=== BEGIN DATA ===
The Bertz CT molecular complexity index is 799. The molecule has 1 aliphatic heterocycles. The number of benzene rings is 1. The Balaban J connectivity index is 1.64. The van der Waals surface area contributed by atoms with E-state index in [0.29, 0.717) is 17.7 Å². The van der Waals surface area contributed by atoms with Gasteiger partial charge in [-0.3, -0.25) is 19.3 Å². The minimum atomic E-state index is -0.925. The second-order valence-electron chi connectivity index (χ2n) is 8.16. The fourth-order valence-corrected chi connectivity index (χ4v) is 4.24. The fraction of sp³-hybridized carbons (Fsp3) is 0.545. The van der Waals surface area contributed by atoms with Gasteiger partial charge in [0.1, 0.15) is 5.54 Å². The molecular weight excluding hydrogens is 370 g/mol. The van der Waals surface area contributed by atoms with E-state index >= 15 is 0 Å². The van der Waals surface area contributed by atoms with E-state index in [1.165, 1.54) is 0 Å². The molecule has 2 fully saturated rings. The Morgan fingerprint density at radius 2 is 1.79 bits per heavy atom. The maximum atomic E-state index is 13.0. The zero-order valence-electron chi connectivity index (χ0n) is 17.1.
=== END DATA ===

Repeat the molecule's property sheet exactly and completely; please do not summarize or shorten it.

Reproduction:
The Bertz CT molecular complexity index is 799. The molecule has 1 aliphatic heterocycles. The number of benzene rings is 1. The Balaban J connectivity index is 1.64. The van der Waals surface area contributed by atoms with E-state index in [0.29, 0.717) is 17.7 Å². The van der Waals surface area contributed by atoms with Gasteiger partial charge in [-0.3, -0.25) is 19.3 Å². The minimum atomic E-state index is -0.925. The second-order valence-electron chi connectivity index (χ2n) is 8.16. The fourth-order valence-corrected chi connectivity index (χ4v) is 4.24. The fraction of sp³-hybridized carbons (Fsp3) is 0.545. The van der Waals surface area contributed by atoms with Gasteiger partial charge in [0.1, 0.15) is 5.54 Å². The molecular weight excluding hydrogens is 370 g/mol. The van der Waals surface area contributed by atoms with E-state index >= 15 is 0 Å². The van der Waals surface area contributed by atoms with E-state index in [1.165, 1.54) is 0 Å². The molecule has 2 fully saturated rings. The Morgan fingerprint density at radius 2 is 1.79 bits per heavy atom. The maximum atomic E-state index is 13.0. The zero-order valence-electron chi connectivity index (χ0n) is 17.1.